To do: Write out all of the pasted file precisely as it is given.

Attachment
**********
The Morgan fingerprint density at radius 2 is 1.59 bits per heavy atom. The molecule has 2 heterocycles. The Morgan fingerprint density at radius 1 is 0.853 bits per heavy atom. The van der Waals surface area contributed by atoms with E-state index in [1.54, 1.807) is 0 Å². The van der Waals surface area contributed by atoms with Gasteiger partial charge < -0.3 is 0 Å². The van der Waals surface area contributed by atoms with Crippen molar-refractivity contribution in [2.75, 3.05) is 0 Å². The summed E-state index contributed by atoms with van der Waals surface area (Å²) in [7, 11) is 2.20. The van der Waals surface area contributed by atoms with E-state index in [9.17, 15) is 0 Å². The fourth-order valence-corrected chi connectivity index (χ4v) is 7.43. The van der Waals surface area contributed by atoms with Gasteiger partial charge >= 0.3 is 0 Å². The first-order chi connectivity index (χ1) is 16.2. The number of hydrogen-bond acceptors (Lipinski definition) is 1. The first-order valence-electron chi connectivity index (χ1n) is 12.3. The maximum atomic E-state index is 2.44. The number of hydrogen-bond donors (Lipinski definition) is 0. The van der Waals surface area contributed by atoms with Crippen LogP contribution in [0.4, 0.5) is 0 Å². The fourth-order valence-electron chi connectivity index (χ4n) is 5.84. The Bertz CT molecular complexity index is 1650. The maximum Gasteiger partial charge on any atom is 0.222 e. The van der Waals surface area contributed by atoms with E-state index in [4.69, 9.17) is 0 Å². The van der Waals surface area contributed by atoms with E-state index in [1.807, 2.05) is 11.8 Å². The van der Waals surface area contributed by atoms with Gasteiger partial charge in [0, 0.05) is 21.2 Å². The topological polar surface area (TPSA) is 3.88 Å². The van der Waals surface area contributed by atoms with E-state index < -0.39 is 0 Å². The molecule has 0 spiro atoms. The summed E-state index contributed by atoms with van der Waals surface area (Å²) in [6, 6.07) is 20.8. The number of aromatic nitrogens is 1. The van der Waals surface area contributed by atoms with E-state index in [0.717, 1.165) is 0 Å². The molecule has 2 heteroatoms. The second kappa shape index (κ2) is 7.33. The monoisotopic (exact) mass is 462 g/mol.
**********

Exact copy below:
The Morgan fingerprint density at radius 2 is 1.59 bits per heavy atom. The molecule has 2 heterocycles. The Morgan fingerprint density at radius 1 is 0.853 bits per heavy atom. The van der Waals surface area contributed by atoms with E-state index in [1.54, 1.807) is 0 Å². The van der Waals surface area contributed by atoms with Gasteiger partial charge < -0.3 is 0 Å². The van der Waals surface area contributed by atoms with Crippen molar-refractivity contribution in [2.75, 3.05) is 0 Å². The summed E-state index contributed by atoms with van der Waals surface area (Å²) in [7, 11) is 2.20. The van der Waals surface area contributed by atoms with E-state index in [9.17, 15) is 0 Å². The fourth-order valence-corrected chi connectivity index (χ4v) is 7.43. The van der Waals surface area contributed by atoms with Gasteiger partial charge >= 0.3 is 0 Å². The first-order chi connectivity index (χ1) is 16.2. The number of hydrogen-bond acceptors (Lipinski definition) is 1. The first-order valence-electron chi connectivity index (χ1n) is 12.3. The maximum atomic E-state index is 2.44. The number of hydrogen-bond donors (Lipinski definition) is 0. The van der Waals surface area contributed by atoms with Crippen LogP contribution in [0.4, 0.5) is 0 Å². The fourth-order valence-electron chi connectivity index (χ4n) is 5.84. The Bertz CT molecular complexity index is 1650. The maximum Gasteiger partial charge on any atom is 0.222 e. The van der Waals surface area contributed by atoms with E-state index in [4.69, 9.17) is 0 Å². The van der Waals surface area contributed by atoms with E-state index in [1.807, 2.05) is 11.8 Å². The van der Waals surface area contributed by atoms with Gasteiger partial charge in [0, 0.05) is 21.2 Å². The topological polar surface area (TPSA) is 3.88 Å². The van der Waals surface area contributed by atoms with E-state index < -0.39 is 0 Å². The molecule has 0 spiro atoms. The summed E-state index contributed by atoms with van der Waals surface area (Å²) in [6, 6.07) is 20.8. The number of aromatic nitrogens is 1. The van der Waals surface area contributed by atoms with E-state index in [0.717, 1.165) is 0 Å². The molecule has 2 heteroatoms. The second kappa shape index (κ2) is 7.33. The monoisotopic (exact) mass is 462 g/mol.